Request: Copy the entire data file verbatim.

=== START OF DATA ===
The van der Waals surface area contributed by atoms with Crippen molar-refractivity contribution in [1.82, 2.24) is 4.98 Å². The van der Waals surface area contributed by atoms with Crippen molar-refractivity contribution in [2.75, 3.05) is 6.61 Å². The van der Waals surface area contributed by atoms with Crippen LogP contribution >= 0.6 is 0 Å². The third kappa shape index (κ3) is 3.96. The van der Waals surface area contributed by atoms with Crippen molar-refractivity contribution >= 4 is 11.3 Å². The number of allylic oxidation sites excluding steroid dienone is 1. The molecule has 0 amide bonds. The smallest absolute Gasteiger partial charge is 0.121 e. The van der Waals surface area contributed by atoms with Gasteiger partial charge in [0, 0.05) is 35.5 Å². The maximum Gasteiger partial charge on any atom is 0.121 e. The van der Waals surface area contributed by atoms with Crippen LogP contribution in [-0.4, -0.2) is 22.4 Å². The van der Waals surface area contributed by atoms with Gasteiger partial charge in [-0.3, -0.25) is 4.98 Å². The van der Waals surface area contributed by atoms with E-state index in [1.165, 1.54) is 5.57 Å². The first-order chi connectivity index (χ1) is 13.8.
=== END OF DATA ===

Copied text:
The van der Waals surface area contributed by atoms with Crippen molar-refractivity contribution in [1.82, 2.24) is 4.98 Å². The van der Waals surface area contributed by atoms with Crippen molar-refractivity contribution in [2.75, 3.05) is 6.61 Å². The van der Waals surface area contributed by atoms with Crippen LogP contribution >= 0.6 is 0 Å². The third kappa shape index (κ3) is 3.96. The van der Waals surface area contributed by atoms with Crippen molar-refractivity contribution >= 4 is 11.3 Å². The number of allylic oxidation sites excluding steroid dienone is 1. The molecule has 0 amide bonds. The smallest absolute Gasteiger partial charge is 0.121 e. The van der Waals surface area contributed by atoms with Gasteiger partial charge in [0, 0.05) is 35.5 Å². The maximum Gasteiger partial charge on any atom is 0.121 e. The van der Waals surface area contributed by atoms with Crippen LogP contribution in [-0.4, -0.2) is 22.4 Å². The van der Waals surface area contributed by atoms with Gasteiger partial charge in [-0.3, -0.25) is 4.98 Å². The van der Waals surface area contributed by atoms with E-state index in [1.165, 1.54) is 5.57 Å². The first-order chi connectivity index (χ1) is 13.8.